I should state that, because I am not a critic for any of your fancy newspapers, I did not get screener copies of the first six episodes of the season, so this review is based entirely on the pilot episode. Having noted that, I really liked the show. Scratch that: I LOVED it. Game of Thrones was well-written and well-acted, the production values were absolutely top-notch, and there was just enough sex and violence to provide a nice, gritty atmosphere without completely upstaging the plot, although the producers could have cut down a bit on the exposed breasts. Plus, there were zombies. Zombies! I particularly enjoyed the performances of Sean Bean as Lord Eddard Stark, a man torn between loyalty to his king and his family; Peter Dinklage as Tyrion Lannister, the dwarf brother of Lena Headey's Queen Cersei who is witty, often drunk, fond of prostitutes, and much tougher than he looks; and the luminous, marvelous newcomer Emilia Clarke as Daenerys Targaryen, descendent of the deposed king who is now being used a bartering tool by her nasty brother to get his kingdom back. Clarke perfectly captures Daenerys' innocence and fear, and her performance in the scene of her wedding to savage warlord Khal Drogo (Jason Momoa) is mesmerizing.

Speaking of Daenerys and her forced marriage to Khal Drogo, the scene later in the episode in which she unwillingly consummates her marriage is a refutation of Bellafante's assertion that the sex was put into the series for the purpose of pandering to women. Even if all the sex in the episode was not in the books, which is most certainly was, there a three major sex scenes in the episode, and none are the sort that strike me, a woman, as being particularly sexy. They are: a scene in which Tyrion pays four prostitutes to have sex with him at once; Daenerys' consummation of her marriage, which is, to put it bluntly, rape; and a scene in which Queen Cersei is glimpsed having rather vigorous sex with her twin brother (not the dwarf, her other brother). These scenes are not titillating so much as degrading, and the first two in particular serve as a commentary on the place of the women in the fictional kingdom of Westeros and, by extension, the very real setting of medieval Europe.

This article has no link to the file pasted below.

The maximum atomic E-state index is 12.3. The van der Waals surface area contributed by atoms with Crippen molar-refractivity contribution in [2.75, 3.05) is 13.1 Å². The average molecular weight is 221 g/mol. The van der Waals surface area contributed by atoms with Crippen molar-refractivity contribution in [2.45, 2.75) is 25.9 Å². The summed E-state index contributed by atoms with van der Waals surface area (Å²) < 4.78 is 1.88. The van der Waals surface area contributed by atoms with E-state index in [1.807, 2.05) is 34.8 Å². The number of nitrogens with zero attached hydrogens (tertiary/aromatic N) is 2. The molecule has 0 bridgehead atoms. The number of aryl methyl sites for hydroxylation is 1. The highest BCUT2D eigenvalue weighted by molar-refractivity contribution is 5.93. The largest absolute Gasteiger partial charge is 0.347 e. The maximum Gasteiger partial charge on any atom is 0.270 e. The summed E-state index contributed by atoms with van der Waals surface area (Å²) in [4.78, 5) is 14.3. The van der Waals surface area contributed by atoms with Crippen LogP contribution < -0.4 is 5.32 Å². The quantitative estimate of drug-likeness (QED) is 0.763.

There are certain small problems that I had with the series. The number of characters and their shifting allegiances confused me, and I don't know if I would have been able to follow had it not been for the assistance of my boyfriend, who has read A Song of Ice and Fire. The episode was also extremely expository, and while the exposition was well done, there's only so many times you can hear a character refer to another character as "my brother" or "my husband" without completely giving up on the verisimilitude of the thing. However, these were small quibbles, and I suspect that the second in particular will be resolved in a few episodes, after the audience has become better acquainted with the intrigue. I, for one, will definitely be watching the second episode come Sunday, and I can't wait to see where the series takes me. I might be a little late though; I have to get in some shoe shopping first.


  1. Did you feel that citing watching The Vampire Diaries as an alternative to Sex and The City would weaken your arguement? I know you were thinking it.

  2. @Ben: I mean, yes. I was trying to think of less stereotypically girly things that could be an alternative, and also show that not all girls watch Sex and the City. Although, oddly enough, I am the only girl I know who watches The Vampire Diaries, so there's that.

  3. I thought the show was good too and of course agree that bellafonte article is ludicrous... My bigger problem is that I've read all the books in this series which are out and the story is no where near complete. Martin takes like 5 years to write each one and there are supposedly several more to come before the story ends.

    With the series appearing to go at a relatively fast pace, if it is successful, what will happen when they run out of books? It makes it hard to want to watch the show even when I love the books and thought the first episode was well done, because I imagine the series will have to end prematurely.